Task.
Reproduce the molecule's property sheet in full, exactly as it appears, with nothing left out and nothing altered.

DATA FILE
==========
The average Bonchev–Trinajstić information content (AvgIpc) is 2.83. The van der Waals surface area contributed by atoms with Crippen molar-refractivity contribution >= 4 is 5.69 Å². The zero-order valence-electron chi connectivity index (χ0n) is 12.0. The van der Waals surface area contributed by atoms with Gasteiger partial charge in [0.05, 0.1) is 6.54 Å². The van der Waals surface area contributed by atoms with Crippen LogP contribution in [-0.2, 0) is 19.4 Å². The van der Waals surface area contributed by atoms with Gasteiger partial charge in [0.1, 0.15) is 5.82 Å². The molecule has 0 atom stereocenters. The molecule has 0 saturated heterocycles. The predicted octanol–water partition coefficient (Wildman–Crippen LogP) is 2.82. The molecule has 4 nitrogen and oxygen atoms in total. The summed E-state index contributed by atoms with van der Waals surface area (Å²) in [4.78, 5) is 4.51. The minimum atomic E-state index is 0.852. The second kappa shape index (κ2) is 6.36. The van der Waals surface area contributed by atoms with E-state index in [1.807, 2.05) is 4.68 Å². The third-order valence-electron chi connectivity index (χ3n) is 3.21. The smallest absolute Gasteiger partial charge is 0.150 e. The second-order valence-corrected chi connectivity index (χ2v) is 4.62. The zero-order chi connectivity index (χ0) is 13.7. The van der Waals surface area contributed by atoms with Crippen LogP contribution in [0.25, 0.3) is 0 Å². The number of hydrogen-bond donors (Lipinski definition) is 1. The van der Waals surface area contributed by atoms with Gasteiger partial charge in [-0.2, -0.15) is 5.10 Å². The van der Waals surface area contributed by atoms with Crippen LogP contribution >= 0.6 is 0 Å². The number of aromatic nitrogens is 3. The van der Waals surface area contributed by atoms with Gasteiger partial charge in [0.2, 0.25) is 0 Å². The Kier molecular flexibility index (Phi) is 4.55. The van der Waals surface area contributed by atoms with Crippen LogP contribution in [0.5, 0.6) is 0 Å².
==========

The average Bonchev–Trinajstić information content (AvgIpc) is 2.83. The van der Waals surface area contributed by atoms with Crippen molar-refractivity contribution >= 4 is 5.69 Å². The zero-order valence-electron chi connectivity index (χ0n) is 12.0. The van der Waals surface area contributed by atoms with Gasteiger partial charge in [0.05, 0.1) is 6.54 Å². The van der Waals surface area contributed by atoms with Crippen LogP contribution in [-0.2, 0) is 19.4 Å². The van der Waals surface area contributed by atoms with Gasteiger partial charge in [0.1, 0.15) is 5.82 Å². The molecule has 0 atom stereocenters. The molecule has 0 saturated heterocycles. The predicted octanol–water partition coefficient (Wildman–Crippen LogP) is 2.82. The molecule has 4 nitrogen and oxygen atoms in total. The summed E-state index contributed by atoms with van der Waals surface area (Å²) in [4.78, 5) is 4.51. The minimum atomic E-state index is 0.852. The second kappa shape index (κ2) is 6.36. The van der Waals surface area contributed by atoms with E-state index in [1.807, 2.05) is 4.68 Å². The third-order valence-electron chi connectivity index (χ3n) is 3.21. The smallest absolute Gasteiger partial charge is 0.150 e. The second-order valence-corrected chi connectivity index (χ2v) is 4.62. The zero-order chi connectivity index (χ0) is 13.7. The van der Waals surface area contributed by atoms with Crippen LogP contribution in [0.25, 0.3) is 0 Å². The number of hydrogen-bond donors (Lipinski definition) is 1. The van der Waals surface area contributed by atoms with Gasteiger partial charge in [-0.2, -0.15) is 5.10 Å². The van der Waals surface area contributed by atoms with Crippen LogP contribution >= 0.6 is 0 Å². The number of aromatic nitrogens is 3. The van der Waals surface area contributed by atoms with Gasteiger partial charge in [0.2, 0.25) is 0 Å². The Kier molecular flexibility index (Phi) is 4.55. The van der Waals surface area contributed by atoms with Crippen LogP contribution in [0.5, 0.6) is 0 Å².